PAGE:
A Brief Guide to Kea

Cheeky. Curious. Clever. Colourful.

Meet the kea (nestor notabilis), the world’s only alpine parrot and found only in the South Island of New Zealand.

Although spending a good amount of their time in the mountains, the call of the kea can also be heard at lower altitudes among valleys and coastal forests.  Their intelligence and curiosity often draws them to areas with human activity (prime examples being Arthur’s Pass, Aoraki/Mt Cook, the Milford Road, and ski areas), which gives the illusion of them being plentiful in number.  However, unfortunately they’re on the endangered list and thought to number no higher than 7,000 individuals.  Their main threats are predators (stoats in particular) and humans.

Getting a photograph can be reasonably straight-forward when they’re on the ground.  They’re not overly afraid of humans and will approach within a metre or two, giving plenty of time to get close-up shots.  As with all wildlife photography, achieving sharp focus on the eyes is most critical.

Once in the air things get a lot more tricky, especially when using a longer lens to get in close.  Assuming you want to capture them in flight with little to no movement blur, a shutter speed of at least 1/2000th of a second is typically required.  Set the camera to continuous burst to capture several frames in short succession.  And unless your camera has incredible tracking/continuous autofocus, sometimes it’s just easier to manually set focus for the distance you hope to photograph them at (autofocus on a nearby object of similar distance and then lock the lens into manual).  In any event, it’s often a patience game and you may need to take many shots to get a sharp image with a good composition.  A success rate of 1 in 10 would be very successful indeed!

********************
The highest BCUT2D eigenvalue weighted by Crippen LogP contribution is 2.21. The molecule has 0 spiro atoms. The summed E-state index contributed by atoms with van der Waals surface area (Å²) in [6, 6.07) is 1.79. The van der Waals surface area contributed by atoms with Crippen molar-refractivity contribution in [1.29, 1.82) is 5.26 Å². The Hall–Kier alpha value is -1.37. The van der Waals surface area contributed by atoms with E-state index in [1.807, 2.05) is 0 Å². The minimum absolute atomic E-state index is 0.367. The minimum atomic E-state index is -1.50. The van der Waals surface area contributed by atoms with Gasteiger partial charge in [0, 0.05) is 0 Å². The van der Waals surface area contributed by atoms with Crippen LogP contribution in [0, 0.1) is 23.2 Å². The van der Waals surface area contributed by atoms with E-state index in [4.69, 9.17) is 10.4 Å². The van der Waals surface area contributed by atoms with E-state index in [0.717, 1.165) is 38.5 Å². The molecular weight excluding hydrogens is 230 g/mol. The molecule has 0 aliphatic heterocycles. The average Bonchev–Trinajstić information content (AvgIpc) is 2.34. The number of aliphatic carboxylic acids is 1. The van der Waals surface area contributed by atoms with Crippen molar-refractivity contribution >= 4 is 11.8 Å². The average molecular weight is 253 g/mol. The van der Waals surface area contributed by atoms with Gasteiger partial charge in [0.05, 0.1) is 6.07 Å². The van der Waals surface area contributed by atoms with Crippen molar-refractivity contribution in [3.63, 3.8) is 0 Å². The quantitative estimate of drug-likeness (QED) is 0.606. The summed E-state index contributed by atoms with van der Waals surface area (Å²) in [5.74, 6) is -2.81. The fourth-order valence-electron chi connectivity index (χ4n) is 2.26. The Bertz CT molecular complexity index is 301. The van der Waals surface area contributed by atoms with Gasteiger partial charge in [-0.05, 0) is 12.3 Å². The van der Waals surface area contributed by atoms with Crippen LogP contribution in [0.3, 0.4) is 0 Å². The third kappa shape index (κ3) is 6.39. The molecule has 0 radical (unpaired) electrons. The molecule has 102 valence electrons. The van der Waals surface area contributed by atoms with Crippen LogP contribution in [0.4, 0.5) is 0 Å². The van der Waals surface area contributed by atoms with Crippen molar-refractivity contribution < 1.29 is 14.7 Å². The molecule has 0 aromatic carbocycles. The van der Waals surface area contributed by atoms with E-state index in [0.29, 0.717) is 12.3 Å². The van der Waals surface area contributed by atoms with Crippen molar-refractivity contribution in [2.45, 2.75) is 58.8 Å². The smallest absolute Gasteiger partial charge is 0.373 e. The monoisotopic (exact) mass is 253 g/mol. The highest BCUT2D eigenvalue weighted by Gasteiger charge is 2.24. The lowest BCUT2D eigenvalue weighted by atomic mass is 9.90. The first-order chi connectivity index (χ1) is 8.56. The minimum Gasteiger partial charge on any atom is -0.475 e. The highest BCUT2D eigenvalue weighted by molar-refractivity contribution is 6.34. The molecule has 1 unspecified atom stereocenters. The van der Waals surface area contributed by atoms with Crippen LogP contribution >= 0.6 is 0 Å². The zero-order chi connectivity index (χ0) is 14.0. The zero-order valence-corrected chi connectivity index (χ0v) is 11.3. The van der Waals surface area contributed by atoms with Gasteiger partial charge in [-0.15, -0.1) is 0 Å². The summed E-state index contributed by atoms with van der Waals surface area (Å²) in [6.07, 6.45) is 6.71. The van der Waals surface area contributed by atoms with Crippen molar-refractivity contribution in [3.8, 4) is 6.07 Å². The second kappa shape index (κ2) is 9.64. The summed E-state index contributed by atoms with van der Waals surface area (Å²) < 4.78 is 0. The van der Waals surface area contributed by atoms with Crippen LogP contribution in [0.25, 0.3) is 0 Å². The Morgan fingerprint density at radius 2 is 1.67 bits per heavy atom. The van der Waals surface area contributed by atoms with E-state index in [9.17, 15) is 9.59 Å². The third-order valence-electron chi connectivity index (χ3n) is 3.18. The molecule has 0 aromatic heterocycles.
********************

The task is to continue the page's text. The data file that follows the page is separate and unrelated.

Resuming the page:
Some other general tips when hanging out with kea:

Never, ever feed them.  Giving them human food disrupts their natural diet and can increase their reliance on unhealthy foods, causing ill health and even premature death.

Secure your belongings. Kea have a fondness for anything they can destroy.  Sunglasses, backpacks, passports – you name it, a kea will attempt to take off with it (and subsequently dismantle it).  Even vehicles aren’t immune, with rubber seals and window wipers being a particular favourite.

Report sightings.  If you see a kea report it in the Kea Database.  This provide valuable information which assists with their ongoing monitoring and protection.

Have you had the good fortune to meet a kea?  How was the experience?  Let me know in the comments below!